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Movie Mom

An Unusual Role for a Black Man in 1940

posted by Nell Minow

I love catching up with old films on Turner Classic Movies, so when I saw one called “Third Finger Left Hand” starring two of my favorites, Myrna Loy and Melvyn Douglas, released in 1940, I set my DVR. It turned out to be a delightful romantic comedy characteristic of the era. Loy plays a very successful woman executive who made up a fake husband to avoid distracting questions about her romantic life. She tells everyone he is traveling in South America. Douglas finds out what she has done and pretends to be the husband, back from his travels. The expected complications ensue.
But what is not expected is a scene near the end as Loy, Douglas, and the lawyer who hopes to marry Loy are on a train where what at first appear to be typical black porter is waiting on them. And then it turns out that Sam (played by Ernest Whitman) is not a typical porter; he has a law degree, and he knows more about the law than the lawyer he is waiting on. For 1940, in an era where movies often cut out the scenes featuring African-American performers for distribution in the South, this was remarkably progressive. Even though there was never a suggestion that perhaps Sam might want to leave his job as a porter and go to work in the firm of the white lawyer he outsmarted.
Whitman didn’t make many other films. In those he was listed in the final credits as “Nubian Slave” or “Black Man on Train” or not listed at all. In “Gone With the Wind,” he is listed on the Internet Movie Database as “Carpetbagger’s friend (uncredited). In this movie, even with a significant speaking part, he was not listed in the credits at all, which says more about the racial attitudes at the time than the character he played. In the 1930’s and 40’s, black characters were often the ones in the movie who told the truth or otherwise explained what was going on. This was not a political statement; it was a narrative convenience to put the writer’s voice in a marginalized character who could freely be ignored by the white characters. In a sense, Sam is such a narrative convenience; he shows up to help bring the couple together. But still, Sam and the man who portrayed him, Ernest Whitman, deserve some credit for a brief movie moment where a black man got to show a little bit of what he was capable of.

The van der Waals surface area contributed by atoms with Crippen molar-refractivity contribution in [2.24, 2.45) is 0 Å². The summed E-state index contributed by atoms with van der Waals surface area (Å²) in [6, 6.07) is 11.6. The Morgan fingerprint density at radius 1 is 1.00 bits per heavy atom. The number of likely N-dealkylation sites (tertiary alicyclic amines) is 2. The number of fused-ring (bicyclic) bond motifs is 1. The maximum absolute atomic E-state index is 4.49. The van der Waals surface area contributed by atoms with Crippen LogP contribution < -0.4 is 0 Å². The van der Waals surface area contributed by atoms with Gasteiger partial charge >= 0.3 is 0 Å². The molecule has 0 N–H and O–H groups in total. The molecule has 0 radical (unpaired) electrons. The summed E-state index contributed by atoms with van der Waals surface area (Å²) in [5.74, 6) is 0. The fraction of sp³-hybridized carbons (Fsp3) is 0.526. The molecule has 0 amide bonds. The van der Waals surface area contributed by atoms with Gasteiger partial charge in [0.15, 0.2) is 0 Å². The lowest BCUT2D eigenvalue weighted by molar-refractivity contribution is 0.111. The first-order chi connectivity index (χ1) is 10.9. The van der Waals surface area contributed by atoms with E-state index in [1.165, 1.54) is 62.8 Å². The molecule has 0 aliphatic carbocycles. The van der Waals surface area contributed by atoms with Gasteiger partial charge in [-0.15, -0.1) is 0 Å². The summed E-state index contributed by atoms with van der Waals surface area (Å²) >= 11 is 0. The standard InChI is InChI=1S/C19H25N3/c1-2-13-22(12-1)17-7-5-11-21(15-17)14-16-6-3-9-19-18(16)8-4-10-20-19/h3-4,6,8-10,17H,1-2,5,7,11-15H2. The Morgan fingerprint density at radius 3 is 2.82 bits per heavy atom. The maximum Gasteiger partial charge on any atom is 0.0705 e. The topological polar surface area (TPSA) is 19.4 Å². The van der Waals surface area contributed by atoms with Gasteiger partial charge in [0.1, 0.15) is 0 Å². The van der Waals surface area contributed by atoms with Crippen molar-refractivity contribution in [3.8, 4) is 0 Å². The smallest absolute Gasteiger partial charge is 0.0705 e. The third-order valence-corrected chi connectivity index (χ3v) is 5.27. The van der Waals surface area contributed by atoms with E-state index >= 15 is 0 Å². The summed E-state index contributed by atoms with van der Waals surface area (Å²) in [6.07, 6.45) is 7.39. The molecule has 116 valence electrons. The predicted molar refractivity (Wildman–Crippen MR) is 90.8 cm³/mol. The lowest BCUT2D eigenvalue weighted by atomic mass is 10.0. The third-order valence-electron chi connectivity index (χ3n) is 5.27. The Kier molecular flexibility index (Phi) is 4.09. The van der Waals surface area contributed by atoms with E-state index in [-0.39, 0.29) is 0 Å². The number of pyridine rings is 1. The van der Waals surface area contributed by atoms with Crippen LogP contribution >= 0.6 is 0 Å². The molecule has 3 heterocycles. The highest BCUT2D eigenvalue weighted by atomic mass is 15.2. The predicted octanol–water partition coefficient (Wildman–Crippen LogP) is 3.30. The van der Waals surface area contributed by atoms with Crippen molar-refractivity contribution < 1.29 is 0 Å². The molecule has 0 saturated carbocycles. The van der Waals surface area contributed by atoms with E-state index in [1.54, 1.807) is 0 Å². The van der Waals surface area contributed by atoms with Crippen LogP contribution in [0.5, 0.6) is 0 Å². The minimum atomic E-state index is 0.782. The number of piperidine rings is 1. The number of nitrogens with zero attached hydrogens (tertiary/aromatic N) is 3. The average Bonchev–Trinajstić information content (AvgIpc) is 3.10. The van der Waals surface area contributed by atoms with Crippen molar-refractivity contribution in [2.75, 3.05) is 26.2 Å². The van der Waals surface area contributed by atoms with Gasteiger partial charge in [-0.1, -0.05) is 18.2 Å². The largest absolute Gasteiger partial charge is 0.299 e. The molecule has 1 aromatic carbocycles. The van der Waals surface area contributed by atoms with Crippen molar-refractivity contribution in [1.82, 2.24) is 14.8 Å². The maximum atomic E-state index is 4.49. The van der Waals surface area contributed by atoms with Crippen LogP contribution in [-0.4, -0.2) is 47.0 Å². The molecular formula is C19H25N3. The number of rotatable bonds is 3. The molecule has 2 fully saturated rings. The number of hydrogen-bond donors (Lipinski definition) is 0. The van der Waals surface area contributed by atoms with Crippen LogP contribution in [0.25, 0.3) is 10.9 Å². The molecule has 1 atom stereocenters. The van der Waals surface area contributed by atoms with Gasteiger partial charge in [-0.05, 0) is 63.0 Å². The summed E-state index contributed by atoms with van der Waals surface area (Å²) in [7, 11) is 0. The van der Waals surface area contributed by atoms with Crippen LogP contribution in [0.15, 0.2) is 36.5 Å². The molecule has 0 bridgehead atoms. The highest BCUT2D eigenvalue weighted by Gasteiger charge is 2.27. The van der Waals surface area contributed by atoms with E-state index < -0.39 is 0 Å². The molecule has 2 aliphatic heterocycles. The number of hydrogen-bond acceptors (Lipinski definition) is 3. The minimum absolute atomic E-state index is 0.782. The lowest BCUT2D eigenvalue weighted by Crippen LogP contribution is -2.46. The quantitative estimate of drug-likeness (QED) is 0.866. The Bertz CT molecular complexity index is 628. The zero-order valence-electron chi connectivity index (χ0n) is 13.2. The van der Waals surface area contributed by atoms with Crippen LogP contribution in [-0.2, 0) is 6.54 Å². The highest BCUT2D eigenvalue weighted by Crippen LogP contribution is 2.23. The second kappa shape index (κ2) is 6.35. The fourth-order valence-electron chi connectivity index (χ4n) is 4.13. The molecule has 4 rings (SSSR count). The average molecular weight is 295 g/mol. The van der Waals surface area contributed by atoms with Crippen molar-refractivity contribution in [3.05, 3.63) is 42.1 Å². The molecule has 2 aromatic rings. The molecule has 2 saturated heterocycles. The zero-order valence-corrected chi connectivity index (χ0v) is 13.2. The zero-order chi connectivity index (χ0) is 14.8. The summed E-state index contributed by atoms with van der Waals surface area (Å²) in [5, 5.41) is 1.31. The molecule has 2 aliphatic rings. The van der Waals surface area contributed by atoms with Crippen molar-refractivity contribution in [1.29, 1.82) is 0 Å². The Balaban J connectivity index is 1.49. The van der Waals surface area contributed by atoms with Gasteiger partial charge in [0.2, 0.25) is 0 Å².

• http://www.midnightreckoning.com MidnightReckoning

    You make a good point Nell. I noticed the movie listing, but I didn’t get a chance to see it. Observant of you to catch what was likely a subtle nod and recognition of human value. Hollywood has been complicit in wrongful stereotyping from Day1, and I agree when we discover in film archives those moments of clarity in an otherwise deliberate celluloid universe, we find something of great value.

  • http://blog.beliefnet.com/moviemom/ Nell Minow

    Thank you, Midnight. The movie is a pleasant little trifle and it is always a pleasure to see Loy and Douglas. But, like you, I really get excited about these small glimpses of a kind of foresight and generosity of spirit that is the spark of what we know will be great changes ahead. An even better example is Canada Lee in “Body and Soul.”

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